CCTV cameras are installed in Greenville on January 30, 2019. Photo by Jennifer Brown

In April 2019, Jersey City’s northern neighbor, Union City, mandated that liquor license owners pay to install security cameras inside and outside their establishments to record the goings on twenty-four hours a day.

Jersey City has yet to make the same demand of its own bars and restaurants, preferring to concentrate on what it characterizes as high-crime sectors.

The Union City ordinance, believed to be the first of its kind in Hudson County, was intended to put a lid on the criminal behavior often found in and around places where people drink alcohol.

UCPD Lt. John Loaces, the department’s division commander, said the city’s approximately 100 licensees all complied and installed security cameras. Before the law was adopted by Union City, he said, “it was re-tooled a few times to make sure it didn’t overreach.”

Having the cameras can actually help the licensees, according to Loaces. The devices can protect them against frivolous liability claims by disproving false allegations that they permitted disruptive behavior or served drunk patrons; on the flip side they can help make a case against proprietors or customers, he added.

To have four cameras and a DVR with a recording capability of 60 days (as required by the city ordinance) installed, “you’re looking at $600 to $1,000, depending on the type of system,” Loaces said. “Or you could do it yourself for much less.”

Officer Gabriel Moreano (left, partly hidden) and Officer Theodore White (right in foreground) reviewing images on tablet from Jersey City CCTV. Photo by Ron Leir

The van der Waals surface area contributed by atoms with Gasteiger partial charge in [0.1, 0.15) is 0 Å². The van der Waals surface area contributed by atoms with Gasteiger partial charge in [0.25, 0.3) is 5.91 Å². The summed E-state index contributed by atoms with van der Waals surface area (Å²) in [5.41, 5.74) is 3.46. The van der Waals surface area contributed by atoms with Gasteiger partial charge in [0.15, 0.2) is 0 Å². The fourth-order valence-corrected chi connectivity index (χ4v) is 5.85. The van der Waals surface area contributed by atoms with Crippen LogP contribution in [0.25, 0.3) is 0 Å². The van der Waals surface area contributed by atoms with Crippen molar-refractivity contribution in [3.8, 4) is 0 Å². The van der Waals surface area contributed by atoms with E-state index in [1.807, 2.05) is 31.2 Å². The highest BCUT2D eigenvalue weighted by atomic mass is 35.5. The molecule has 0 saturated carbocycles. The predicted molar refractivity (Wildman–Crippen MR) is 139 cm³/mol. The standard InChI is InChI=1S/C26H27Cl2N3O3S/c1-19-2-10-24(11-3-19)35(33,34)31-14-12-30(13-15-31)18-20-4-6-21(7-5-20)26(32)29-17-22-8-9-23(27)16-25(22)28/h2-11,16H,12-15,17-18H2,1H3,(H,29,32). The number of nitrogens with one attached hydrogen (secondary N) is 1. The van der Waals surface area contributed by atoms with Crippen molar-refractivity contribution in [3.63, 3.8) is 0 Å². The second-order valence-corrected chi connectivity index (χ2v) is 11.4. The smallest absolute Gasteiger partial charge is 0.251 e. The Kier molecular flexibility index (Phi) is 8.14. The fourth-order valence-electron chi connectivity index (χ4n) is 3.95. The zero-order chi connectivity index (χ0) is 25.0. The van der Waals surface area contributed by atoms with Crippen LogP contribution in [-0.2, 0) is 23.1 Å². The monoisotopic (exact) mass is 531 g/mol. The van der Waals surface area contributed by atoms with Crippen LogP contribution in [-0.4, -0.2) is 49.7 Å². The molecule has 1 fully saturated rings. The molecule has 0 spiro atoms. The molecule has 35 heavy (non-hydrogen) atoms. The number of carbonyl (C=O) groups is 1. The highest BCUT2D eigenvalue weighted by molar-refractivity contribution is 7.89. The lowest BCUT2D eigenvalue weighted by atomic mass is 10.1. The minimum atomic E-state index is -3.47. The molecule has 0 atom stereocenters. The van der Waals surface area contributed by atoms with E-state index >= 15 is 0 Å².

What about Jersey City?

Public Safety Director James Shea said he had been unaware of the Union City law. – Under Mayor Joseph Healy, he noted, the city had paid for security cameras to be installed to protect commercial areas as a whole.

That didn’t go well, however, Shea said.

By the time Mayor Fulop took office in July 2013, fewer than 50 cameras worked, according to Mayor Fulop’s press secretary, Kimberly Wallace-Scalcione. And they were all “outdated and unusable,” according to Wallace-Scalcione, rendering pictures Shea described as “blurry” at best. Also, the footage was useless as evidence in court.

To remedy the situation, between 2017 and 2019 the city installed 214 new CCTV street cameras.

“The new closed caption security TV cameras are equipped with a significantly higher resolution (5-5-megapixel), which not only serve as a deterrent against crime across the city but also allow for sharper images that are clear enough to identify and track suspects, becoming admissible evidence in court,” Wallace-Scalcione said.

Current camera locations are keyed to “community feedback and high crime data that identify areas with historically higher crime rates,” she added.

The work was done in four phases. The first three phases – covering 32 street locations and six parks – cost nearly $1.4 million, financed by a combination of federal Homeland Security Urban Areas Security Initiative grants and local capital budget funds. Phase four – covering 58 cameras – was underwritten by $500,000 from the state Law Enforcement Trust Fund plus $40,000 in local capital monies.

Batches of cameras have been installed at these intersections:

  • Martin Luther King Drive: at Wegman Parkway, Bramhall Avenue, Van Nostrand Avenue
  • Bergen Avenue: at Grant Avenue, Fairview Avenue, Jewett Avenue, Union Street, Fairmount Avenue, Bostwick Avenue, Reed Street
  • Ocean Avenue: New Street, Bidwell Avenue, Winfield Avenue
  • Rutgers Avenue and McAdoo Avenue
  • Storms Avenue and Monticello Avenue
  • Randolph Avenue and Harmon Street

To pay for a fifth phase – revamping 300 cameras in local public housing projects – the city will tap $500,000 in federal law enforcement forfeiture funds. That work is scheduled to be completed by 2021.